Saturday, 14 March 2015

CHILLI CRABS: MY FAVOURITE SINGAPOREAN CUISINE

As a child my favourite pastime was to go to the paddy fields with my grandfather and literally dig out the small crabs from their hideouts. I was quite afraid to catch those decapods scurrying really fast on the grassland but my grandpa was adept in grabbing them. He would collect tens of them in no time put them in a small container made up of bamboo sticks with a lid. When the container filled up we would return as the crabs made lot of scratching noise inside it trying vainly to crawl out. On reaching home my grandmother would take out the crabs one by one and break their legs and separate their hard flattened carapace and the folded abdomen. They would try to grab my grandma’s fingers with their pincer like big legs but hardly succeed. I enjoyed seeing how they were dressed and made ready to be cooked. Only the big legs with pincers were used for cooking along with the hard cell and abdomen. The little legs were discarded. My mother would cook them in an earthen pot and the aroma of the curry would work as an appetiser for me. I enjoyed the gravy and the meat that came out after cracking the hard cell of the big legs.

Crab meat has been a favourite dish for me right from my childhood. As I grew up we shifted to Brahmapur,  a town near the Chilka lake in Odisha. This salt water lake is famous for fishing of various kinds of sea food including prawns and crabs. After coming to this town I was amazed to see very large crabs being sold in the market wrapped in nets as those live crabs had the capacity to slice your finger with their awesome pincers. My father would get one of those crabs and my mother used to put it in boiling water without taking out the wrapper net. Once the crab died and got boiled she would take it out and cut it with a knife. She would then cook it with some spices adding a few pieces of potato. Unlike the paddy field crabs these Chilka lake crabs had a lot of meat and tasted much more delicious. And aroma of the gravy was really unique. One has to eat this crab curry prepared in a Odia household to know exactly what I mean.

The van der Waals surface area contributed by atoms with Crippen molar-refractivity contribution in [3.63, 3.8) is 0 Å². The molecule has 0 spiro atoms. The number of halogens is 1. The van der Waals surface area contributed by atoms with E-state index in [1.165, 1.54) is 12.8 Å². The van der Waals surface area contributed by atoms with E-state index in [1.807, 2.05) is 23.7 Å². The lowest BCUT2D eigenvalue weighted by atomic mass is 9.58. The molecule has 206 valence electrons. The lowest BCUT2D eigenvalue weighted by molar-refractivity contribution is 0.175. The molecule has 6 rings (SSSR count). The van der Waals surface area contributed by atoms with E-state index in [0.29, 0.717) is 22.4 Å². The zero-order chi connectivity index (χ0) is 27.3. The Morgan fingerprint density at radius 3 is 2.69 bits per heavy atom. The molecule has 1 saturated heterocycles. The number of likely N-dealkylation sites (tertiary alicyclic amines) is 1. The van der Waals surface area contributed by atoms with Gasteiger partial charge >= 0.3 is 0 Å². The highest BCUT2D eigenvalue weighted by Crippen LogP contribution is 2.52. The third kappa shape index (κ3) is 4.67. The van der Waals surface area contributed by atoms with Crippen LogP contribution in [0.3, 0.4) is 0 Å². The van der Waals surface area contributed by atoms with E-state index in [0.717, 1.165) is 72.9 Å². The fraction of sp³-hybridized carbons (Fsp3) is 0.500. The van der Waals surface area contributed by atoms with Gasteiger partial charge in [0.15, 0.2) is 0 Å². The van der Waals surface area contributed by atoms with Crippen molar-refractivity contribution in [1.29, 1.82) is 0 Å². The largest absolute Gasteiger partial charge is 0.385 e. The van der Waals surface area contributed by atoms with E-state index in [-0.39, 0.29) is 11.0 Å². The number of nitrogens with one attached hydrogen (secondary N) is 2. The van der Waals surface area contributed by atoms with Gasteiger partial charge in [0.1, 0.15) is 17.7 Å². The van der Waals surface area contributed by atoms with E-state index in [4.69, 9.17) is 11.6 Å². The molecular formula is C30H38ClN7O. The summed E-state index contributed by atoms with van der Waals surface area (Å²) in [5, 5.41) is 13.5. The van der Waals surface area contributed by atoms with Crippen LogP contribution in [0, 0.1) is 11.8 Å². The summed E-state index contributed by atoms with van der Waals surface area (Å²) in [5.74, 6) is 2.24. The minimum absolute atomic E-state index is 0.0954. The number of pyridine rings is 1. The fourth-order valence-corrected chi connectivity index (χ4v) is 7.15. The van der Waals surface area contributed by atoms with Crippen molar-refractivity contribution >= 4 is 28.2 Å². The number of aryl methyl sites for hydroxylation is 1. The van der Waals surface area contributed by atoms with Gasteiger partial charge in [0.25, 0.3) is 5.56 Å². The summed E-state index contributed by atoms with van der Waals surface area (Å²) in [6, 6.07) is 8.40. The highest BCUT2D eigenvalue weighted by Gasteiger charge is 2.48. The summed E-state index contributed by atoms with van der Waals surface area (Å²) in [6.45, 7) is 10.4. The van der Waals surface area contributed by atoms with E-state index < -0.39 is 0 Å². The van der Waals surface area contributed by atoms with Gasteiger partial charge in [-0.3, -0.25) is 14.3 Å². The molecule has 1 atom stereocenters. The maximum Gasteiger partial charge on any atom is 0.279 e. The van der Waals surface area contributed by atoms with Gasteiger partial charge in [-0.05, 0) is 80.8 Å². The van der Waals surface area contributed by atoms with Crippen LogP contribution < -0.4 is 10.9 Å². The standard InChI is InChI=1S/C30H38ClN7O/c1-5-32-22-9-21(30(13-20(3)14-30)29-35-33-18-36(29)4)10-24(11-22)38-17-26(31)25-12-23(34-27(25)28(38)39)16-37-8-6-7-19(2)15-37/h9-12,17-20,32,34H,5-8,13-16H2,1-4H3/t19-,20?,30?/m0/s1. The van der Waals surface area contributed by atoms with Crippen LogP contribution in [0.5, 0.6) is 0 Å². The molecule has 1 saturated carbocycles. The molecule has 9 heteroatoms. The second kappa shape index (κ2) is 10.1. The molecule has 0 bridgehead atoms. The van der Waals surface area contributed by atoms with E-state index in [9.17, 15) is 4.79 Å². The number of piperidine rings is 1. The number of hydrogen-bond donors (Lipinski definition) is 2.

If you are coming to Odisha for a visit then don’t miss the Chilka lake and try crab curry with plain steamed rice in a coastal restaurant. I bet you will relish the meal.

I have never eaten crab outside my state, Odisha. I hardly find it in the menu card of most restaurants. Few star hotels might have this item in their menu but not many common men have access to those places. The Chilli crab in the Singaporean takeaway menu fascinated my appetence for crab meat. This cuisine is prepared using mud crabs and stir-frying it in a semi-thick, sweet and savoury tomato and chilli based sauce. Despite its name Chilli crab is not a very spicy dish. Chilli crab has been promoted by The Singapore Tourism Board as one of Singapore's unofficial National Dishes, and can be found in seafood restaurants all over the island. It is traditionally eaten with bare hands as a means to savour the juicy crab meat with its sweet and spicy chilli sauce.    

This dish was created in 1956 by Lim Choon Ngee and his wife Cher Yam Tian at a humble seafood eatery at Kallang River. Their original version was fresh crab cooked with chilli and tomato sauce, and served with crusty French bread. But now several variations are available in various restaurants in Singapore. No Signboard Seafood, Red House, Seafood Paradise, Jumbo Seafood, Mattar Road Seafood Barbeque are some of the top restaurants offering this delicacy.

            However, I still doubt if this crab preparation can actually beat the simple household crab curry preparation in Odisha.

To know more about Chilli Crabs and other Singaporean cuisine click on the link: http://discover.stayfareast.com/

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